Player characters don't exist in a vacuum, however. They are part of the shared imaginary world most often created by the other type of player at the table - the referee/judge/GM, or whatever title the game bestows on the person responsible for setting the stage, designing/adjudicating the setting, and bringing all the pieces together so that play can ensue. The players' characters generally form an adventuring group or team and therefore must co-exist with each other and generally cooperate to achieve some common goal. Working against each other, the player characters will likely have very short game lives and the adventure won't likely last very long - ultimately reducing everyone's fun.
Whether each player's character is randomly generated or carefully designed from a series of player choices, some thought should be given before play begins as to how each new character fits into the setting and gets on with the other player characters. Cooperation is the basis of all role-playing games and trumps character concept, backstory, or personal agenda.

Thursday, August 6, 2020

The Derelict

A Black Box Adventure Seed
Old Captain Flood had an illustrious career. Pirate, trader and explorer, the Captain's exploits have become legendary across the galaxy. Notorious by some accounts, Captain Flood was yet not without her charms and many a story has been woven about her adventures. To this day, Captain Flood stories are often talked about wherever space travellers gather to share a drink, and a tale or two, and her fate is well known - or is it?
Captain Flood enjoyed many adventures and reputedly amassed many fortunes during her long and checkered career. As all good stories must, hers eventually came to an end. In a far corner of the galaxy, the Captain's legendary luck finally ran out and her enemies caught up with her - some say she was betrayed, perhaps by a jilted lover. Set adrift and left for dead, her frozen corpse was found by the pursuing authorities, but a few mysteries remain - such as the location of her secret hide-out.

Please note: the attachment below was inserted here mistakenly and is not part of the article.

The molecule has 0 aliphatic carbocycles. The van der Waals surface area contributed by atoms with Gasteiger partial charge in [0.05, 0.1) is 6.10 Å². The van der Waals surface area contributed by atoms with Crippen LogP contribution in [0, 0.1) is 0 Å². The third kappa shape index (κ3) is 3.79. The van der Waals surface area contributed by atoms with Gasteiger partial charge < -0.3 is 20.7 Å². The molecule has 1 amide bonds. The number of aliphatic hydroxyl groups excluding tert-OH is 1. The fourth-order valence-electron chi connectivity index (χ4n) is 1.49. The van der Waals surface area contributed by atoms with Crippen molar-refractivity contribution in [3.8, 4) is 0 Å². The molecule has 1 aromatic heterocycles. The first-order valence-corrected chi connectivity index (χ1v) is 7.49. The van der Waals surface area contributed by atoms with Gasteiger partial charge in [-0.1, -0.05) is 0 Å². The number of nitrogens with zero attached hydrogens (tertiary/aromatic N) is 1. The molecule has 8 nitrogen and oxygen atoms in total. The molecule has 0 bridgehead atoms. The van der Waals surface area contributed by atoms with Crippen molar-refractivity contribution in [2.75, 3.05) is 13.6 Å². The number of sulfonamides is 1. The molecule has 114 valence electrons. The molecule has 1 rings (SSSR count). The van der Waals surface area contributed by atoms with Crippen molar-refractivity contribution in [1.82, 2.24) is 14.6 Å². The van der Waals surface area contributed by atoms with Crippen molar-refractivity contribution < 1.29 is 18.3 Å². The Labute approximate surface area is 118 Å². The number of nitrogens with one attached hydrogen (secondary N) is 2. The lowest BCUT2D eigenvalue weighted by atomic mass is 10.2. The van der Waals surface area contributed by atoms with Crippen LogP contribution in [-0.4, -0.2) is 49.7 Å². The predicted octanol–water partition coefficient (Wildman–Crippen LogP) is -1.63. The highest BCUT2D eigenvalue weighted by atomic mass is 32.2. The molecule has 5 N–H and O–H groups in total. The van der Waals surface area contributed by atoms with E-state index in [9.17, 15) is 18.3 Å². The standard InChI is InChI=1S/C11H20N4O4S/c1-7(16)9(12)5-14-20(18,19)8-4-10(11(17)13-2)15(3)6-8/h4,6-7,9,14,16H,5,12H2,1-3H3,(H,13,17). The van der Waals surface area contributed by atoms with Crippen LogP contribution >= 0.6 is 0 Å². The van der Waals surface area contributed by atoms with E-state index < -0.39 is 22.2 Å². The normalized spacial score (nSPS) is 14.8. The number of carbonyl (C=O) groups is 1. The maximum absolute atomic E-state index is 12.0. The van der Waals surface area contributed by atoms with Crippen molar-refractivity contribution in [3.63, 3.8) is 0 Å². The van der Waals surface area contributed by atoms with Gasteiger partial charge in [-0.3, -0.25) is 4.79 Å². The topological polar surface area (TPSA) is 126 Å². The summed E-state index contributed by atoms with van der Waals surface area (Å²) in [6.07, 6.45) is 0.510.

Your searches have led you to this place...at the ends of the galaxy...to a huge debris field. How it all got here is anyone's guess. Some ancient civilization that destroyed itself? Some natural phenomenon, perhaps the leftovers from "a big bang" - stuff that never formed into a solar system or planet? However it formed, it is enormous and The Derelict is supposed to be hidden here. The Derelict is rumored to have been Captain Flood's secret "hide-out" - an old space-ship or station out here on the rim of known space - a refuge that may hold secrets to who knows what!
Unfortunately you were not alone in uncovering this knowledge. A pesky rival has learned the supposed location of The Derelict even as you did and now the two of you are here, each looking to cheat the other out of this "big score". Will you sneak about, hoping to avoid each other - there are plenty of rocks and debris clouds to mask your maneuvers. Will you confront the rival and fight-it-out for the right to claim the prize? Will you try "negotiations" and split the winnings?
Whether played as a two-player or team "wargame" pitting one ship and crew against the other, or as an RPG with the judge controlling the rival ship and crew, The Derelict poses an interesting scenario. Locating and exploring The Derelict may prove a challenging task - who knows what "traps" and securities may have been left to guard the legendary captain's secret hide-out? Then there is the question of the rival ship and her crew? Is a straight-up space fight in order? And what secrets and treasures await the victor? I guess we will have to play in order to find out!

I offer this adventure seed in hopes that it may be the beginning of something fun to be shared at gaming tables. As I see it, the hobby is about shared fun. Over the decades I have borrowed many ideas from countless sources who have never received credit. Where the idea for this seed came from - besides a dream last night and some applied imagination today - I have no way of knowing. You will need to make it your own in order to use it by drawing - or borrowing from another source - some maps and ship plans and adding your own characters, NPCs and rules. In other words, this is just a "seed" - something to jump-start the imagination - and hopefully it allows me an opportunity to contribute a little something to someone else's fun.
Hoping you enjoy!